Individual boxers, like dogs of any breed, or indeed people, have unique personalities, behaviors, and preferences. No breed description will describe all boxers or will even accurately and totally describe one. However, some traits do apply to many boxers.

Boxers tend to be silly, playful dogs who act like puppies for much of their lives. They are clownish dogs who seem to take particular delight in making their human family laugh at their antics. However, their puppy-like behavior is not always a source of amusement for everyone. A bored, unoccupied boxer, or one who simply doesn’t know better, will find ways to entertain himself, often in ways that people find unacceptable.

Boxers love to be with people – as much as possible and as close as possible. They are not an aloof or independent breed. Their social nature and their typically high energy level make them well-suited to joining in family activities. If your boxer needs to be home alone for many hours each day, he will likely need plenty of exercise and mental stimulation when you are home to keep him happy. Boxers cannot be left outside unattended without access to the indoors for any considerable length of time. Not only are they intolerant to heat and cold, but they also have been known to escape yards in an attempt to find their people. Boxers are family dogs in both their social nature and their physical needs.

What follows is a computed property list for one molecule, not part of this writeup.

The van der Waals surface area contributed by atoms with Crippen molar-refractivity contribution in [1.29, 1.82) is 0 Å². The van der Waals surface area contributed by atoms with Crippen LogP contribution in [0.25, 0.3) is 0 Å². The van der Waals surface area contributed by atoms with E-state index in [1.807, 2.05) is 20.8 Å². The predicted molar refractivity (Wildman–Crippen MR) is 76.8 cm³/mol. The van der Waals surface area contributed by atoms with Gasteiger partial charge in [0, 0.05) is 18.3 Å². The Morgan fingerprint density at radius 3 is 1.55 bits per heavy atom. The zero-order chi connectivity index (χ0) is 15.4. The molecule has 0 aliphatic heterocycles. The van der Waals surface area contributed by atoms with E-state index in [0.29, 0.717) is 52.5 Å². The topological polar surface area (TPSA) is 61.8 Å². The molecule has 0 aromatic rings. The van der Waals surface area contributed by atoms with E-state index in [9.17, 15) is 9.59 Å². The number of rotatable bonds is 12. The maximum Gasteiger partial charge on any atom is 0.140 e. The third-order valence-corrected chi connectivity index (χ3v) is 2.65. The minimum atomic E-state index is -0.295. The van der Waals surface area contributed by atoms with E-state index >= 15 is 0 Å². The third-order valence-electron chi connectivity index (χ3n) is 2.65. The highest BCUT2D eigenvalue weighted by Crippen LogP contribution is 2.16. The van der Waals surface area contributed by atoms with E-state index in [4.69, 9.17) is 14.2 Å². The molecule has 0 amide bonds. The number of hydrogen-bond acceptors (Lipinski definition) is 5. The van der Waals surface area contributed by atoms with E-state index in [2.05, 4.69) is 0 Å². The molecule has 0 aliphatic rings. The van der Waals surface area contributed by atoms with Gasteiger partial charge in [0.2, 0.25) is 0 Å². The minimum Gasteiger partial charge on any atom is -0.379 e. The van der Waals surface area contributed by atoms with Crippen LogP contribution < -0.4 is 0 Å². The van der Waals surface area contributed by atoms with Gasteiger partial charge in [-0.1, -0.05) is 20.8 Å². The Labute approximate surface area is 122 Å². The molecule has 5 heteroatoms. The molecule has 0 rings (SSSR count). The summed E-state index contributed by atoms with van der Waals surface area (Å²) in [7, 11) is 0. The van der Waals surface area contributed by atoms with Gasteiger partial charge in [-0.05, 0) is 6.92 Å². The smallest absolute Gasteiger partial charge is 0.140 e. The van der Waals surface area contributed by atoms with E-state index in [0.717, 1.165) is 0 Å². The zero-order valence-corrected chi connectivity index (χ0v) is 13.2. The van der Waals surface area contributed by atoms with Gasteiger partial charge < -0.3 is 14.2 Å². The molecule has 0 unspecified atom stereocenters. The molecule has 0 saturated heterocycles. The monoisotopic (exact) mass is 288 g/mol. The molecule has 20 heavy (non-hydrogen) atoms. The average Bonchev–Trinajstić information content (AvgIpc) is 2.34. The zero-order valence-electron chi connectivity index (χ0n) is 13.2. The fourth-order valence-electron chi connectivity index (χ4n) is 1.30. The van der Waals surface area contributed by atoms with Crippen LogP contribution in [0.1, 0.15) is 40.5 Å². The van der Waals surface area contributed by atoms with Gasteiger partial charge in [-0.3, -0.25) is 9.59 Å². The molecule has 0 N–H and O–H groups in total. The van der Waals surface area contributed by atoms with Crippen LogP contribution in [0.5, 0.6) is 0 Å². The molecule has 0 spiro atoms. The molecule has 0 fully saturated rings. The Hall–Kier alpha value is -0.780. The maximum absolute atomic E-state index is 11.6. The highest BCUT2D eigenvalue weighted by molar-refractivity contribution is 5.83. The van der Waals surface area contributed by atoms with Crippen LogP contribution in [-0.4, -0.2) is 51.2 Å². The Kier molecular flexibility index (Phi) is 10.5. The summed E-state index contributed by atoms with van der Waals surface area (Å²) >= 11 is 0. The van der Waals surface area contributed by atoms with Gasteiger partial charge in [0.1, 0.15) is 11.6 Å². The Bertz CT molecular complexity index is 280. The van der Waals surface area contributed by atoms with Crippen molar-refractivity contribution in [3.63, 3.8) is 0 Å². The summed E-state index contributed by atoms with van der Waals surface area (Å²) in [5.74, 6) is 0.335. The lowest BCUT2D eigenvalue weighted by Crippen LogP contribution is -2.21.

Boxers have a reputation for enjoying the company of children, and, indeed, many of them are quite tolerant around children. However, like all dogs, boxers should be carefully supervised where there are young children, since even well-meaning children often don’t understand how their attempts at friendliness or how their normal behavior may be perceived as frightening by a dog, and they often don’t realize when a dog is offering subtle cues of discomfort. Boxers are large and bouncy and are not always the best judges of their size and strength, so special care should be taken with an exuberant boxer around small children. Always keep in mind that rescue dogs often have unknown histories, so it is a good idea to take extra precautions with any rescue dog, including boxers, around young children.

Many boxers enjoy playing with other dogs, but their rough style of play and method of approach may be off-putting. Many boxers are selective about which dogs they want to be around, so introductions to new dogs should generally be controlled. Although boxers are not typically an aggressive breed, their enthusiasm and forwardness can escalate into reactive behavior or can trigger undesired responses from other dogs who do not understand them. Boxers are strong, can be stubborn, and can pull hard on their leash if they want something!

A boxer is a joyous, funny, athletic dog who loves nothing more than being part of the family. However, boxers are not for everyone. Boxers require special consideration when it comes to the amount of exercise and activity they need, their social nature, their limitations in warm or cold climates, and their often-expensive veterinary care. Most purebred dogs that end up in shelters find themselves there because their people did not like the things about them that were, in fact, typical of their breed. The same traits that make boxers so much fun for one person may make them challenging or frustrating for another. Do your research, and if possible, spend time with some boxers before deciding if the breed is right for you.